Thursday, September 3, 2015

Market Swings and Mergers: Protecting the Deal and Arb Opportunities

The recent market swings and declines impact mergers in many ways.  Let's consider two.  First, we have the parties involved in making a deal.  These are numerous, but for convenience let's just focus on the firm to be acquired (target) and firm doing the acquiring (bidder).

If cash is the form of payment and a fixed price is set, target shareholders are in a fairly secure position.  I say fairly, because extreme swings can threaten any deal (e.g. Dow Chemical's Acquisition of Rolm and Hass right after the 2008 market crash).  The bidder may nevertheless squirm as market shakeups impact the value of the target and the related projection of future cash flows.

In stock deals, things get more interesting.  Suppose, for example, a deal is set with a one to one stock swap.  If the price of the target changes relative to the price of the bidder, the value received and paid can be quite different than originally envisioned.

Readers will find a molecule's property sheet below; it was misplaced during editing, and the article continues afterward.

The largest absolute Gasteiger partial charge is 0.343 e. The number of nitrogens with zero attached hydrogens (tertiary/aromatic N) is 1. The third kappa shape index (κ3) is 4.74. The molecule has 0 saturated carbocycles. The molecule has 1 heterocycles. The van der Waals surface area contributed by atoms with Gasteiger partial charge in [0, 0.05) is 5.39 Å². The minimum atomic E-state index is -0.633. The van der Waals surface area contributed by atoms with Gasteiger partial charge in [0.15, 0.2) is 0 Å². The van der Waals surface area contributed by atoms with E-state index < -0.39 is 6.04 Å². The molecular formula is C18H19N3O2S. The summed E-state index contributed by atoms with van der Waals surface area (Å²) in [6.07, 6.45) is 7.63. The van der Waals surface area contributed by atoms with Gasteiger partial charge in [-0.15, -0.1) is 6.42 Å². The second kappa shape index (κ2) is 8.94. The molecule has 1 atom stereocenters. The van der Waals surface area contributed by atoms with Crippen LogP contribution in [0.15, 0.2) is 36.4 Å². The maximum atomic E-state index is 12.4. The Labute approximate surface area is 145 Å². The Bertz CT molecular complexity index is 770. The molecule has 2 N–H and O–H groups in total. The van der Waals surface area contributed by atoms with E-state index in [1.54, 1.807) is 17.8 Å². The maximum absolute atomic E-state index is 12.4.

One way to mitigate this risk is the use of collars - essentially boundaries framing a range of values in which a deal will take place, depending on the price of the shares at closing.  This can offer upside protection to a bidder (a maximum payment or ceiling) and downside protection to a target (a minimum payment or floor).  For more detail on this, see our previous post Acquisition Risk, Collars, and the Time Warner Deal.

Another group active in mergers and affected by market swings are merger arbs, essentially trying to buy at one price, sell at another and minimize the risks.  For example, the Beta of The Merger Fund (MERFX) is 0.08 - taking close to zero market risk.  Again, see our related post Speculation Spreads and the Market Pricing of Proposed Acquisitions.

However, volatility and market dips can widen spreads and make arbitrage opportunities more attractive.  This works particularly well if, as mentioned, the arbs can appropriately hedge market (and where possible, deal) risk.  An interesting example of this comes from The Deal's post Stock Market Volatility Creates Opportunities for Merger Arbs.

All the best,


No comments:

Post a Comment